Following the decline of the quill in the 1820s, after the introduction of the maintenance-free, mass-produced steel dip nib by John Mitchell, knives were still manufactured but became known as desk knives, stationery knives or latterly as the name stuck "pen" knives.
There is a small but significant difference between a pen knife and a quill knife, in that the quill knife has a blade that is flat on one side and convex on the other which facilitates the round cuts required to shape a quill.
A "pen" knife by contrast has two flat sides. This distinction is not recognised by modern traders, dealers or collectors, who define a quill knife as any small knife with a fixed or hinged blade, including such items as ornamental fruit knives.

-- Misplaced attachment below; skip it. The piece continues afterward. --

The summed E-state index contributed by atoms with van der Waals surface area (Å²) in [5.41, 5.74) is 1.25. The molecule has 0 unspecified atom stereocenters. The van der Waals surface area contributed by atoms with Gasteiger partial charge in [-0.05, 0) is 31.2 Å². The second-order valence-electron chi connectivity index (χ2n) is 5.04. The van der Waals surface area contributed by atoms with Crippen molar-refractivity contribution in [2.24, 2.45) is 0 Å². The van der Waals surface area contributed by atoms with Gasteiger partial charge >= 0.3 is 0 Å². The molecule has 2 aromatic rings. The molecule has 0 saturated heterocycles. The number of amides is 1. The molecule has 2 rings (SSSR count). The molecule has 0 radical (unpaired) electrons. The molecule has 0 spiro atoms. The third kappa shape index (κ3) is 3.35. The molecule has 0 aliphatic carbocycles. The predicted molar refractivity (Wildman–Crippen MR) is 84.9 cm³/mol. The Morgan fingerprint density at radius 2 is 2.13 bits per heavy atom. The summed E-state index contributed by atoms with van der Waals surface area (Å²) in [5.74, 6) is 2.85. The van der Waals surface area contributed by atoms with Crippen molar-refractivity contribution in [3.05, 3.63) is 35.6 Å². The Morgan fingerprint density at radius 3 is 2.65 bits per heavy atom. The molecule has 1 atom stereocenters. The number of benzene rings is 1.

While quills are rarely used as writing instruments in the modern day, they are still being produced as specialty items, mostly for hobbyists. Such quills tend to have metal nibs or are sometimes even outfitted with a ballpoint pen inside to remove the need for a separate source of ink.
According to the Supreme Court Historical Society, 20 goose-quill pens, neatly crossed, are placed at the four counsel tables each day the U.S. Supreme Court is in session; "most lawyers appear before the Court only once, and gladly take the quills home as souvenirs." This has been done since the earliest sessions of the Court.
Plectra for psalteries and lutes can be cut similarly to writing pens. The rachis, the portion of the stem between the barbs, not the calamus, of the primary flight feathers of birds of the Corvidae was preferred for harpsichords. In modern instruments, plastic is more common, but they are often still called "quills". The lesiba uses a quill attached to a string to produce sound.